HOW TO USE THIS ONLINE MAGAZINE
by clicking the arrows at the side of the page.
by clicking anywhere on the page. A slider will appear, allowing you to adjust your zoom level.
and move the page around when zoomed in by dragging the page.
and return to the original size by clicking on the page again.
by entering text in the search field and click on "In This Issue" or "All Issues" to search the current issue or the archive of back issues
a PDF of this magazine.
by clicking on thumbnails to select pages, and then press the print button.
a page via email, Facebook, Twitter and more.
TO VIEW PREVIOUS EDITIONS
, click the
button at the bottom of the screen.
Beyond the Bale : March 2012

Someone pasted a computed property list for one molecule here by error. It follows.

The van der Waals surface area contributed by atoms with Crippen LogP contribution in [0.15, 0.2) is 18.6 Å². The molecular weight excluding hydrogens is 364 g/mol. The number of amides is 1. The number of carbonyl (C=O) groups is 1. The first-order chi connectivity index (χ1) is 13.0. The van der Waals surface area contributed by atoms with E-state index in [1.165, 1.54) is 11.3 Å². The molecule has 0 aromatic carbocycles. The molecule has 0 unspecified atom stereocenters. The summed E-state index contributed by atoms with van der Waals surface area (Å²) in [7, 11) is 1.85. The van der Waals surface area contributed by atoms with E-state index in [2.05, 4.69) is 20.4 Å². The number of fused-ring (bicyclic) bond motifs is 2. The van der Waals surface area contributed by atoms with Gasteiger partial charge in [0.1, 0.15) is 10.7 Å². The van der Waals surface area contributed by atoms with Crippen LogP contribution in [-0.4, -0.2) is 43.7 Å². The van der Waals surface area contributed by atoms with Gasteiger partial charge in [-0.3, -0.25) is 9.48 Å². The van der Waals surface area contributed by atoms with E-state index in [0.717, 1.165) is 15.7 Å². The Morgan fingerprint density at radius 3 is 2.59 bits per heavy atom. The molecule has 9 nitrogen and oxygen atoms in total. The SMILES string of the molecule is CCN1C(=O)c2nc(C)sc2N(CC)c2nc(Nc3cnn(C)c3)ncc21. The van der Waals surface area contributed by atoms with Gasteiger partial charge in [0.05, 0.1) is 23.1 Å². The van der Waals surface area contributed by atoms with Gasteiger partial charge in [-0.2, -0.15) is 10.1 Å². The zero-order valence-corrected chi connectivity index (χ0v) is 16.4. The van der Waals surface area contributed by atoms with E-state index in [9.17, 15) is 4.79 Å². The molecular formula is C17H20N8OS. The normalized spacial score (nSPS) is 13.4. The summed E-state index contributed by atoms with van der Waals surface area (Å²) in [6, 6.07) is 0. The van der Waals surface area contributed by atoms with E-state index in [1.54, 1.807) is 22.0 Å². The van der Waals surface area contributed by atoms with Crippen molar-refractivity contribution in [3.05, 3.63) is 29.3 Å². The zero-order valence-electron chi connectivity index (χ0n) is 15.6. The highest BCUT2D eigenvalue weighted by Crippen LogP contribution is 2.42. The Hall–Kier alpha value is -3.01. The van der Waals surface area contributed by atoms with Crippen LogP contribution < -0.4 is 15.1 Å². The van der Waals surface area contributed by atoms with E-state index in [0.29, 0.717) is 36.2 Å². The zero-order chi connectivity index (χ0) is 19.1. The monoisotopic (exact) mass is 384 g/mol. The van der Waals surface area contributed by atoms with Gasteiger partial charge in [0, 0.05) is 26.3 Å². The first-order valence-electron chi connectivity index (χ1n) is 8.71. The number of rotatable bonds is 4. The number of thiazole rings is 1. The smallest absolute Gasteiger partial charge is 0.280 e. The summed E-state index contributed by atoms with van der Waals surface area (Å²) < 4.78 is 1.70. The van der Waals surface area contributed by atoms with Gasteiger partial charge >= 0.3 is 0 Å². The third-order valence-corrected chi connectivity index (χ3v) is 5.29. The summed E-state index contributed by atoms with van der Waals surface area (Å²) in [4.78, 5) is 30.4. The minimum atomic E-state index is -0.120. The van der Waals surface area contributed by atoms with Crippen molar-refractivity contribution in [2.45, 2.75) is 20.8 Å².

27 SELLING MORE WOOL 27 ON-FARM March 2012 BEYOND THE BALE responsibility for developing a solution and implementing it had to lie with the land managers if they were going to see long term success. However, the sheer scale of the problem meant they would need the support from both the industry and government to get the program up and running. The group investigated and identified possible sources of funding. Funding for the project was critical because it provided the capacity and staff needed to get the program up and running. These funds came from four major sources: 1. The South Australian Sheep Industry Fund, managed by the Department of Primary Industries and Resources South Australia (PIRSA), invested $93,700 each year for three years to cover project co-ordination, the injection service, a best practice wild dog control information sheet and a dogger. 2. The South Australian Arid Lands (SAAL) Natural Resource Management (NRM) Board invested money through the NRM levy to cover office space, vehicle and phone call costs as well as a percentage of the co-ordinator’s wages. 3. AWI provided $25,000 in funding in the second year of the program so that Biteback could be rolled out in the Gawler Ranges earlier than planned. In 2011 AWI provided additional funding of $50,000 to supply freezers, traps, lures and baits. 4. Biosecurity SA also provided 20,000 manufactured baits to the program in 2011 for aerial baiting south of the Dog Fence. The first step in developing an effective program to address wild dog with each remaining landholder to talk to them about the project and managing the wild dog problem in their area and the region more broadly. At the local planning workshops, landholders share information and map out wild dog movements, predation and current control measures. They then assess the problem and develop a management plan that outlines what control measures will be used, where and when. Today there are almost 100 landholdings involved in the program, making up 21 working groups that cover an area of 200,500km2. Generally, the groups comprise between four and 10 properties, depending on the size of the landholdings. The long-term goal is to provide landholders with the tools needed to be self-sufficient in managing wild dogs. This may require some further changes within government policies and regulations. The project aims to change how landholders think about and approach managing a natural resource management issue, and this requires time for these practices to become part of normal business and land management operations. It is anticipated during the next three to four years landholders would be able to really measure the results of their collective efforts through reduced dog numbers and stock losses. More information: To read the full case study and view a short video of the Biteback program visit www.wool.com/pestanimals#biteback control was to understand the underlying causes of the problem and the reasons why current measures weren’t working. The group prepared and submitted a funding proposal that had at its core the following key elements: l Responsibility for implementing the program would lie with the land managers l A co-ordinator would be needed to support the implementation phases of the program l Expert advice on best practice control measures would be needed to inform planning l Local area plans (LAPs) would be developed by land managers in areas with similar geography and land systems l The LAPs would be informed by land managers sharing information on dog movements, predation and current control measures used l Through local area planning, land managers would also decide what control measures to use in their area and plan a coordinated approach for implementing them. The success of the project depended on landholder involvement and the challenge was therefore to maximise landholder participation in Biteback. To make this achievable, the Board appointed Heather Miller as the Biteback co-ordinator, who worked with each NRM group to split each district into smaller working groups. About 50 per cent of landholders came to the first workshops. Over the next six months, Heather met The field days also acted as a prelude to a number of strategic planning meetings to be held in the respective regions. The meetings will help landholders and managers have input into the revision of current control plans and assist in the development of management plans based in the nil-tenure approach. The field days were aimed at providing information on all vertebrate pests, with a primary focus on wild dogs. Attendees received in-depth knowledge of wild dog management – from the effectiveness and target specificity of the problem, the impact of wild dogs on livestock and native animals, along with how landholders can be involved in community control programs and apply best practice control techniques. Professional trapper Mark Lamb demonstrating signs and tracking at the Stanthorpe field day held last December.